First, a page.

Dr. Burckhard earned a BS in Engineering Physics, a BS in Civil Engineering, (both from South Dakota State University) an MS in Physics. an MS in Chemical Engineering, and a PhD in Civil Engineering with emphasis in Environmental Engineering, from Kansas State University. She has been on staff at South Dakota State University since 1997 in the Civil and Environmental Engineering department where she is a professor and program coordinator for the BSCE, MSCE and PhDCE. Dr. Burckhard is a member of ASCE, ASEE, ASMR, and several other professional societies. She is a certified distance education specialist and also practices and studies active learning techniques in engineering classrooms as well as the impact of climate on hydrology, water resources and related infrastructure.
Dr. Joanita Kant is a Research Scientist in the Department of Civil and Environmental Engineering in the Jerome J. Lohr College of Engineering at South Dakota State University (SDSU). She holds graduate degrees from SDSU in geography and biological sciences with plant science specialization (M.S. and Ph.D., respectively). She has conducted research into heavy metals concentrations in plants and soils on Pine Ridge Reservation and ethnographic research on Rosebud Reservation. That reservation research is part of an ongoing National Science Foundation (NSF)-sponsored Pre-Engineering Education Collaborative led by Oglala Lakota College (a tribal college) in cooperation with South Dakota School of Mines and Technology, and SDSU. She has recently served as a principal investigator for a South Dakota Space Grant Consortium project designed to create interest in STEM education and careers among high school girls at Flandreau Indian School. She has publications in peer-reviewed regional conference proceedings and international journals and has recently co-edited a book about bringing engineering to Native Hawaiians and Native Americans published by SDSU. She has served as an NSF reviewer. Interests include increasing research opportunities for undergraduate students in STEM education, particularly among first generation college students, and, recently, promoting research into environmentally friendly bio-based construction materials.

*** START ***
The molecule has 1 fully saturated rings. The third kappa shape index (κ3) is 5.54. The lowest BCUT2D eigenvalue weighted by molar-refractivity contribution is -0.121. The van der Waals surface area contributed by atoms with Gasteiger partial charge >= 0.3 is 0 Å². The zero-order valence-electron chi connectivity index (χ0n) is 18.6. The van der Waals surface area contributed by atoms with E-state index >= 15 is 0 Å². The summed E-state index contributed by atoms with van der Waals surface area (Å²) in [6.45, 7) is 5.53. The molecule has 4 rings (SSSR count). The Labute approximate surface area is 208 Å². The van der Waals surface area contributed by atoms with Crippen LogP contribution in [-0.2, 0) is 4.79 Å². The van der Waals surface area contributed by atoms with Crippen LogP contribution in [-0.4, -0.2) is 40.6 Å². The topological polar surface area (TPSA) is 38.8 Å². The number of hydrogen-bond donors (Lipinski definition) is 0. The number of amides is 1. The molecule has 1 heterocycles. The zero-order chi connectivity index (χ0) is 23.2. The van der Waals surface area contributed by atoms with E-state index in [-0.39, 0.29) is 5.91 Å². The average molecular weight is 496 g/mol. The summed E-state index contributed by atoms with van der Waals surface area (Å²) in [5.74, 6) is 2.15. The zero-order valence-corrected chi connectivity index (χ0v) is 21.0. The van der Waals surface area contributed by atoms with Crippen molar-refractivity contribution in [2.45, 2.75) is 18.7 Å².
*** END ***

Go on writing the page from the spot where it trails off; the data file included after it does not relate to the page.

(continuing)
Gregory Michna is an Assistant Professor in the Department of Mechanical Engineering at South Dakota State University. He received his Ph.D. from the University of Illinois at Urbana-Champaign in 2006, held positions as a Lecturer at Iowa State University and as a Post-Doctoral Research Associate at Rensselaer Polytechnic Institute, and joined the faculty at SDSU in 2009. He teaches courses in thermodynamics, fluid mechanics, heat transfer, and energy systems. His main research interests lie in the areas of thermal management of electronics and two-phase heat transfer.
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